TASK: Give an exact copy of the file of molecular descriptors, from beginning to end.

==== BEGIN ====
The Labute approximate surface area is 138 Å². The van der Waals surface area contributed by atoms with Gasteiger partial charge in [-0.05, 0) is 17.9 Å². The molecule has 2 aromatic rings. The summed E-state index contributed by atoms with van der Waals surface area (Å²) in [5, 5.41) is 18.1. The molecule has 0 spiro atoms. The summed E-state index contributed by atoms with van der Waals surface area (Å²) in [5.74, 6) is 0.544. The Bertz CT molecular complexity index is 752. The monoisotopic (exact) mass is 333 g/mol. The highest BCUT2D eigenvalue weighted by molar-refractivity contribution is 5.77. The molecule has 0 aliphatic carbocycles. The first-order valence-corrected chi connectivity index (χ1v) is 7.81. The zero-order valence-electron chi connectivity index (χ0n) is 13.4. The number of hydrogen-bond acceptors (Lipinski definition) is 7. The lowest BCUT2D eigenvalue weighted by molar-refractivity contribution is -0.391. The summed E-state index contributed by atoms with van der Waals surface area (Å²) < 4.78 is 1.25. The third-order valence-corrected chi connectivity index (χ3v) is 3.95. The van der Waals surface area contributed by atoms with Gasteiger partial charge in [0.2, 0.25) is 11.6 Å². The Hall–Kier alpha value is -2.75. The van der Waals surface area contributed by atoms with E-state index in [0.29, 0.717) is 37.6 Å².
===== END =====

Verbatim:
The Labute approximate surface area is 138 Å². The van der Waals surface area contributed by atoms with Gasteiger partial charge in [-0.05, 0) is 17.9 Å². The molecule has 2 aromatic rings. The summed E-state index contributed by atoms with van der Waals surface area (Å²) in [5, 5.41) is 18.1. The molecule has 0 spiro atoms. The summed E-state index contributed by atoms with van der Waals surface area (Å²) in [5.74, 6) is 0.544. The Bertz CT molecular complexity index is 752. The monoisotopic (exact) mass is 333 g/mol. The highest BCUT2D eigenvalue weighted by molar-refractivity contribution is 5.77. The molecule has 0 aliphatic carbocycles. The first-order valence-corrected chi connectivity index (χ1v) is 7.81. The zero-order valence-electron chi connectivity index (χ0n) is 13.4. The number of hydrogen-bond acceptors (Lipinski definition) is 7. The lowest BCUT2D eigenvalue weighted by molar-refractivity contribution is -0.391. The summed E-state index contributed by atoms with van der Waals surface area (Å²) < 4.78 is 1.25. The third-order valence-corrected chi connectivity index (χ3v) is 3.95. The van der Waals surface area contributed by atoms with Gasteiger partial charge in [0.2, 0.25) is 11.6 Å². The Hall–Kier alpha value is -2.75. The van der Waals surface area contributed by atoms with E-state index in [0.29, 0.717) is 37.6 Å².